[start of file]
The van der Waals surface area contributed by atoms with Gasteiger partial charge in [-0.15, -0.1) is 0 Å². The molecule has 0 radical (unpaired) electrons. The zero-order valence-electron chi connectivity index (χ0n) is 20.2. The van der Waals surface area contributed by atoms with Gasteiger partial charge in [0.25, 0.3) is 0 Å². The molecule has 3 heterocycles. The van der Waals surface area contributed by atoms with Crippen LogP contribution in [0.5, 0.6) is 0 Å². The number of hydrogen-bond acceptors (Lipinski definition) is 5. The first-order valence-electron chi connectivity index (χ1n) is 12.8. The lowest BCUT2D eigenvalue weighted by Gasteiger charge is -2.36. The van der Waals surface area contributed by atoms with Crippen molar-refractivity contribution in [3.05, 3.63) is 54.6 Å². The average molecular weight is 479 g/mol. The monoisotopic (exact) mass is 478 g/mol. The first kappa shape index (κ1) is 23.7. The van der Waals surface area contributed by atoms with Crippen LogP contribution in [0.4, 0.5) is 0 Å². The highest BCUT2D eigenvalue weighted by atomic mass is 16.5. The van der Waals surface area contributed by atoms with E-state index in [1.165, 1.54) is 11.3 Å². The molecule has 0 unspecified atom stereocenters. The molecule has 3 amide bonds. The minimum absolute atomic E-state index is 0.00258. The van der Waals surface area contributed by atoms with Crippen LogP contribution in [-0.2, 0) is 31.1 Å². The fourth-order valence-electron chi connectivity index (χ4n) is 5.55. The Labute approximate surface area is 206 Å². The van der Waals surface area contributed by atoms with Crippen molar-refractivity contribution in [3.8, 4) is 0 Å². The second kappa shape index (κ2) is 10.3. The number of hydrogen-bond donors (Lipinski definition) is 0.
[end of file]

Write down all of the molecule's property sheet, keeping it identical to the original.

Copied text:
The van der Waals surface area contributed by atoms with Gasteiger partial charge in [-0.15, -0.1) is 0 Å². The molecule has 0 radical (unpaired) electrons. The zero-order valence-electron chi connectivity index (χ0n) is 20.2. The van der Waals surface area contributed by atoms with Gasteiger partial charge in [0.25, 0.3) is 0 Å². The molecule has 3 heterocycles. The van der Waals surface area contributed by atoms with Crippen LogP contribution in [0.5, 0.6) is 0 Å². The number of hydrogen-bond acceptors (Lipinski definition) is 5. The first-order valence-electron chi connectivity index (χ1n) is 12.8. The lowest BCUT2D eigenvalue weighted by Gasteiger charge is -2.36. The van der Waals surface area contributed by atoms with Crippen molar-refractivity contribution in [3.05, 3.63) is 54.6 Å². The average molecular weight is 479 g/mol. The monoisotopic (exact) mass is 478 g/mol. The first kappa shape index (κ1) is 23.7. The van der Waals surface area contributed by atoms with Crippen LogP contribution in [0.4, 0.5) is 0 Å². The highest BCUT2D eigenvalue weighted by atomic mass is 16.5. The van der Waals surface area contributed by atoms with E-state index in [1.165, 1.54) is 11.3 Å². The molecule has 0 unspecified atom stereocenters. The molecule has 3 amide bonds. The minimum absolute atomic E-state index is 0.00258. The van der Waals surface area contributed by atoms with Crippen LogP contribution in [-0.2, 0) is 31.1 Å². The fourth-order valence-electron chi connectivity index (χ4n) is 5.55. The Labute approximate surface area is 206 Å². The van der Waals surface area contributed by atoms with Crippen molar-refractivity contribution in [3.8, 4) is 0 Å². The second kappa shape index (κ2) is 10.3. The number of hydrogen-bond donors (Lipinski definition) is 0.